Your Gallbladder

Essential-facts-about-your-Gallbladder-1440x810

Hanging out just below the liver’s right lobe is your hollow, pear-shaped gallbladder. When it’s full of bile that’s waiting to help digest some food, the organ can grow as long as 8 to 10 centimeters (cm), and as wide as 4 cm.

Unless you’ve had a gallstone or your gallbladder has been surgically removed, you probably think little of it. And that’s fine. But if it’s causing you serious pain or other problems, you may need to ditch this little organ.

Your gallbladder serves as a storage pouch.

While the liver is hard at work making the dark green bile that helps with digestion, the gallbladder holds the bile until you actually need it.

Gallstones are formed mostly from hardened cholesterol.

Gallstones form when one of two substances — cholesterol or bilirubin — become supersaturated in the bile and crystallize, much the way sugar crystallizes when someone makes rock candy. Bilirubin is a brownish-yellow substance found in bile that results when old red blood cells in the liver break down. Your body normally eliminates bilirubin through your bowels (it’s the reason for the color of feces). Bilirubin-caused gallstones are rarer than those formed from hardened cholesterol, and are more common in those with blood disorders, such as sickle cell anemia.

A low-cholesterol and low-fat diet is best for a healthy gallbladder.

A diet good for your heart is good for your gallbladder, too.

Any diet that would qualify as “heart-healthy” is “gallbladder-healthy,” too. That means a diet with some healthy monounsaturated fats, such as those in nuts, avocados, seeds, olives, peanut butter, and the oils from these products. Polyunsaturated fats should be part of that balanced diet, too, and are found in fatty fish, walnuts, flaxseeds, and vegetable oils. Avoiding foods that increase your cholesterol levels also reduces the risk of gallstones.

Almost as important as what you eat, however, is how frequently you eat. If you eat one large meal a day, it increases the likelihood of stones, because the bile sits in the gallbladder for a long period of time before it’s excreted.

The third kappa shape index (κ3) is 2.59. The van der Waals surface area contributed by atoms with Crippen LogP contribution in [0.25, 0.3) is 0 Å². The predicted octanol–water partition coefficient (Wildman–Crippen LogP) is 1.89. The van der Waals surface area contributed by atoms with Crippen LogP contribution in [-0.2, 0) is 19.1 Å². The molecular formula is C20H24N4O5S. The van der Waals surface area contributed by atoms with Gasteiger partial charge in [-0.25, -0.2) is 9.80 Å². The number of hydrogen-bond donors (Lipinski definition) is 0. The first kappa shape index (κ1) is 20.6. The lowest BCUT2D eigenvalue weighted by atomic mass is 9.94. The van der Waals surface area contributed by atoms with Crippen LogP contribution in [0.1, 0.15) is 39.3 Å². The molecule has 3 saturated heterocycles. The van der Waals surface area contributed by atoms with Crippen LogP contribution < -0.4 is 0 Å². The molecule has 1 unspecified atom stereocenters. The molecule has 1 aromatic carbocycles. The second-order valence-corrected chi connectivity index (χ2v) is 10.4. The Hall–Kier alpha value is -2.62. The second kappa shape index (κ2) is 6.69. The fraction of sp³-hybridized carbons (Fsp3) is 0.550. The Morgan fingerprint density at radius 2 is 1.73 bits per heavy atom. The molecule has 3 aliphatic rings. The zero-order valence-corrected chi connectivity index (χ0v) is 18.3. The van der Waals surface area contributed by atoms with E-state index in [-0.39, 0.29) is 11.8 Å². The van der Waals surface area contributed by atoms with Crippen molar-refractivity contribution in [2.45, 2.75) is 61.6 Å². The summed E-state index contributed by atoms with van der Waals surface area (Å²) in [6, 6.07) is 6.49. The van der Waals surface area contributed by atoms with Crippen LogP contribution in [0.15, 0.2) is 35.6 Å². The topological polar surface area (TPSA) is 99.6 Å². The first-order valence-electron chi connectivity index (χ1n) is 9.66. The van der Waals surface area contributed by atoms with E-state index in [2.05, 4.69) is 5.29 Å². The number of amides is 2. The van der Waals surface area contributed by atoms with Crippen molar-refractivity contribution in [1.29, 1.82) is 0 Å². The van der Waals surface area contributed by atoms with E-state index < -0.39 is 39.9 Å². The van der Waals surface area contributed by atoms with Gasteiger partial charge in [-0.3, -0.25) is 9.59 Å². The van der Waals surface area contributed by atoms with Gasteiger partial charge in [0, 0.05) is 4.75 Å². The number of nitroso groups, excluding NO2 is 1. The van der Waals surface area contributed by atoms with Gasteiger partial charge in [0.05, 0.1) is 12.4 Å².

The most common sign of gallstones is intense pain.

Up to 80 percent of people will never have symptoms for their gallstones, and nothing needs to be done about that. But if there is a problem, you’ll usually know it: the pain can be intense. The pain is generally described as sharp, stabbing, and very excruciating — a 10 on a scale of 1 to 10. The pain most commonly comes after eating a fatty meal because fat is the strongest trigger for the gallbladder to empty.

The pain typically occurs on the right side where your gallbladder is, below your breastbone, and can radiate to your back, Dr. Khandelwal says. It can last several hours and may be accompanied by nausea, she adds.

But the pain can also be a dull ache on the right side, like an upset stomach or heartburn with bloating.

The best test for gallstone is an ultrasound.

The best test for gallstones is an ultrasound. It’s quick and safe and gives us a lot of information about how the gallbladder looks, and it has pretty high accuracy. The ultrasound tech will be able to see gallstones or gallbladder irritation, such as a thickened wall or fluid around the gallbladder.

Some patients may be referred for a second kind of test called an HIDA (hepatobiliary) scan, in which a radioactive chemical is injected into your arm and the tech watches what happens when it reaches your gallbladder. Generally, HIDA scans are only performed on patients who have other underlying conditions or who have gallbladder pain symptoms, but no stones on an ultrasound.

Escaped stones could lead to jaundice or pancreatitis and require surgery.

If it’s not causing symptoms, or if you pass it as a few lucky people do, nothing. But if they are causing trouble,the gallbladder may need to be removed. If the person is experiencing pain, called biliary colic, or develops a gallbladder infection, called cholecystitis, gallbladder surgery is probably needed.

If the stones get outside your gallbladder and travel down the duct, they can cause some pretty serious complications, so it’s important to have them taken care of if you’re having a problem.

Escaped stones can cause obstructions in the ducts that lead to jaundice or pancreatitis, Any of these symptoms would require gallbladder surgery, called cholecystectomy.

Gallbladder removal surgery is usually an outpatient procedure, with a short recovery time and for most people,no long-lasting effects.

 

From Everyday Health

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